In general, the proper amount of slack to have out, at all times, is the minimum necessary to prevent the rope from going taut.  That’s it.  Burn that sentence into your brain.

As with all things climbing, there are exceptions.  If your climber is in danger of hitting a lip (because they’ve just pulled through an overhang) then it may make sense to pay out extra rope so that they fall into free space–but if you are an attentive belayer, YOU ALREADY DID THIS BEFORE THEY ANNOUNCED THE FALL.  Thus, short of you realizing that you weren’t paying attention, you generally shouldn’t ever have to pay out extra slack when you see that a fall is imminent.

Paying out extra slack before the fall DOES NOT make the catch softer.  In fact, in a single pitch sport situation, it by definition makes the catch harder.

What do you mean by “taut”?

You will generally leave a gentle curve in the rope while the climber is climbing, so that they won’t get short-roped if they make sudden movements.  When you realize they are about to fall, it’s prudent to take in enough rope to eliminate that curve, but don’t take in enough that the rope actually tugs on the climber, or causes the quickdraws to all stick out perpendicular to the wall.  That’s what I mean by “taut”. (Note: when the climber is significantly to the left or right of the bolt, it’s usually better to leave the curve in.  Otherwise, it’s grandfather clock, cheese grater mania.)

In a decking situation, anything goes–the more rope you can pull in, the better.  But it’s an easy beginner mistake to wrongly perceive the fall distance and needlessly drag the climber off the second bolt.  The climber sprains their ankle, and you notice that the climber still had a good ten feet of buffer after the fall is over.

Other notes

Gym climbs frequently have bolts only six or so feet off the ground.  They don’t really serve any purpose besides letting a climber work the first few moves of a route while clipped from above, and for our purposes, they risk the belayer getting sucked into the first bolt at high speed when catching.  If the belayer is at risk of hitting the first bolt, make sure you unclip it after you clip the second bolt, or don’t clip that first bolt at all.  If this introduces any kind of danger in the gym, or on a route bolted like a gym, use a stick clip to clip the second or third bolt (in other words, where the first bolt would be on more conservatively bolted climbs).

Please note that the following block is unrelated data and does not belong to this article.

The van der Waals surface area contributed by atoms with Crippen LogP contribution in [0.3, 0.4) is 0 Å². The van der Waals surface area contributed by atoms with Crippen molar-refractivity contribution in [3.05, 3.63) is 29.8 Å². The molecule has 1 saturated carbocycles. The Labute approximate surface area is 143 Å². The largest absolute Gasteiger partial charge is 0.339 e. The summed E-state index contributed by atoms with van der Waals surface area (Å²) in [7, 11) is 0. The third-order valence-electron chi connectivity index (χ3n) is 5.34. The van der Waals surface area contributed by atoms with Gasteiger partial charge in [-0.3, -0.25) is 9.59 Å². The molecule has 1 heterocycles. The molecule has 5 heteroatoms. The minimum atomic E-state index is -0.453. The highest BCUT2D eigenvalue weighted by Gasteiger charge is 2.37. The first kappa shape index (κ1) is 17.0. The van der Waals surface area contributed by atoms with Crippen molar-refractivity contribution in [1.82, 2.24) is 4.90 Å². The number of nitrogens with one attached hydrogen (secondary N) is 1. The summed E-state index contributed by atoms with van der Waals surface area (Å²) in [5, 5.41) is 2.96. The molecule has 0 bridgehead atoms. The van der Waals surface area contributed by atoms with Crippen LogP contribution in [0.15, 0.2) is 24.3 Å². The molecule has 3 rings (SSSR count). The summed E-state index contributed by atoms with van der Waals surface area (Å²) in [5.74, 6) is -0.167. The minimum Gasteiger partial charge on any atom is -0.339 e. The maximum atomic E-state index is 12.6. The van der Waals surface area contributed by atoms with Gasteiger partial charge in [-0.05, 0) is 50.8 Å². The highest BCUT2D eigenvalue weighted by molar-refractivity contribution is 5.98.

Alternative Methods for Soft Catches

What about letting the rope feed through the device to make the catch soft?

Some climbers are capable of making a catch soft by letting rope feed through the device on purpose during the conclusion of the fall. In my opinion, this is a technique better reserved for multipitch trad climbers, who make up maybe 5% of all climbers, but 50% of internet climbing forum authors.

If you screw it up, the climber will deck, which is why people often use gloves, and you often only find the method practiced by trad and multipitch climbers who need additional methods to soften the catch.  If you want to learn how to catch falls with this method, you should probably practice in a way that has a fail-safe until you can do it properly.

Because you can’t do this with a GriGri, people sometimes use this as justification for saying that ATCs are categorically safer. I disagree. In a sport climbing environment, giving up the GriGri for this reason would mean that you would be giving up all the safety benefits of an autolocking device in exchange for a more versatile catch, and I personally don’t find that tradeoff worthwhile–when I’m ripping flakes off the wall, I’m more concerned about whether the belayer has a helmet and a GriGri than whether they can give me a soft catch without jumping. People will argue this to the death, but fortunately, as the climber, you have the option to ask your belayer to do it any damn way you want.

The ATC, like the GriGri, and the many other belay machines out there, is a machine among many, geared to some situations and not others.  If you want a cheap tube-style device for sport climbing, get a Jaws.  (There are other tubes with added brake action, the Jaws just happens to be the best I’ve used.)  As with all things in life, people will evangelize certain belay devices because of a lack of familiarity with the others.  The widemouthed ATC in an unfortunate legacy, imported from a world of trad where the ATC’s weight, multi-purpose utility, and ease of braking larger diameter ropes was more useful.  If you’re too cool for the GriGri, learn the munter hitch (which has more braking power than an ATC), or buy a tube that can catch heavy people on thin sport ropes.  (That rope at the gym, by the way, is fatter and fuzzier, which is why catching people on an ATC may seem heretofore quite easy.) Or try some of the new devices coming out–the devices I’m discussing now will all be artifacts in twenty years.

The future of autolockers?

When I wrote this article, the future was approaching sooner than I thought–Mammut introduced its own belay device, the Smart, which received surprisingly poor reviews–it has some design oddities that make transitioning to it from other devices awkward.